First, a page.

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A Nation Emerges
Sidney Hart and Rachael L. Penman -
Donald R. Hickey and J. C. A. Stagg
The War of 1812 completed the struggle for American independence that began in 1776 and propelled a new nation forward.
1812: A Nation Emerges
accompanies the National Portrait Gallery exhibition of the same name and features 115 color images, an introduction by one of the exhibition’s curators, and two essays by leading historians. Marking the two-hundredth anniversary of the conflict, this book explores how the United States was transformed and unified by the individuals who took part in that seminal event. It provides an overview of the battles, the negotiations for peace, the aftermath—known as “the era of good feelings”—and the great commercial, industrial, and cultural expansion that followed, which to some marked the birth of the United States as a world power.
Smithsonian Institution Scholarly Press
Size: 9 x 11 1/2
978-1-935623-09-0 • Hardback • May 2012 •
History / United States / 19th Century
Art / Collections, Catalogs, Exhibitions / General
Art / Subjects & Themes / Portraits
History / Maritime History & Piracy
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is the senior historian of the National Portrait Gallery of the Smithsonian Institution. He is editor of the
Selected Papers of Charles Willson Peale and His Family
(New Haven, Conn.: Yale University Press, 1983–2000).
Rachael L. Penman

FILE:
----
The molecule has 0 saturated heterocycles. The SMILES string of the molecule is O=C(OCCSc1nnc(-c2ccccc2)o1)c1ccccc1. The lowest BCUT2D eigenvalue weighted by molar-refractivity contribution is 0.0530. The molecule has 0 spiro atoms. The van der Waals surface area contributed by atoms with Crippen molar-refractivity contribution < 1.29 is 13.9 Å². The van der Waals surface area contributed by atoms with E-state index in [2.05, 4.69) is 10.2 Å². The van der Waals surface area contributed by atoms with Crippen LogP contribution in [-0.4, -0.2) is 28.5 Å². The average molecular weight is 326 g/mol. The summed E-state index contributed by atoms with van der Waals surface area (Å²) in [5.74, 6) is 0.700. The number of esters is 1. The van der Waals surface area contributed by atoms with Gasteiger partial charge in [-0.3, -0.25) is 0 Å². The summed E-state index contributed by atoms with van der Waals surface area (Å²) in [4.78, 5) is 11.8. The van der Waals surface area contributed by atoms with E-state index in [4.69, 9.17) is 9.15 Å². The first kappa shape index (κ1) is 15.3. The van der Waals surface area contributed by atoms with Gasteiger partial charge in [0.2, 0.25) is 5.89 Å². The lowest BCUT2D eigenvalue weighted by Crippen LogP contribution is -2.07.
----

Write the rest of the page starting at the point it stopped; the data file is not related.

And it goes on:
is assistant curator of “1812: A Nation Emerges”
at the National Portrait Gallery. Her previous work includes "Presidents-in-Waiting" (2009) at the National Portrait Gallery and "An Artist Visits the White House Past" (2011) for The White House Historical Association. She also serves as the collections manager and special events coordinator at the Crime Museum.
Early 19th-century wartime personalities are the focus of this illuminating companion book to the Smithsonian Institution's National Portrait Gallery's commemorative exhibit marking the bicentennial of the second war between Great Britain and the United States. The conflict's familiar episodes--the burning of the capitol, the attack on Baltimore, and the Battle of New Orleans--are briefly detailed and lushly illustrated. But this book from Hart, the Gallery's senior historian; and Penman, the exhibit's assistant curator; gets its distinctive heft from the stunning collection of portraits and brief but informative bios of famous military and political leaders of the era, including James Madison, Andrew Jackson, and Napoleon, as well as lesser-known figures like Zebulon Pike, who led an attack into Canada and is immortalized by a Coloradan summit bearing his name. Especially noteworthy are the profiles of American Indian leaders, like Governor Blacksnake (whose daguerreotype portrait is one of the book's most arresting), who tried to defend their territories and ways of life through ultimately futile alliances with the British. The authors also go beyond the beloved First Lady Dolley Madison to look at the lives of other prominent women who carved out unique places in American society during an intensely patriarchal era. Scholars may be miffed to find little or no new information here, but these portraits provide a remarkable glimpse into the people that fought in the U.S.'s second struggle for independence. Photos & illus.
1812: A Nation Emerges
is a magnificent collection of art that introduces readers to the war, how it came to be, the conflict’s aftermath, and the individuals involved. It is not just an American history, but also incorporates the viewpoints of the other combatants who fought in this too-long-neglected war. For those unable to view the exhibit and those who want to remember the exhibition long after it closes, this book is a worthy addition to any collection.
Pirates and Privateers
1812: A Nation Emerges
accompanies the exhibition at the National Portrait Gallery of the same name.
June 15, 2012 through January 27, 2013. Learn more
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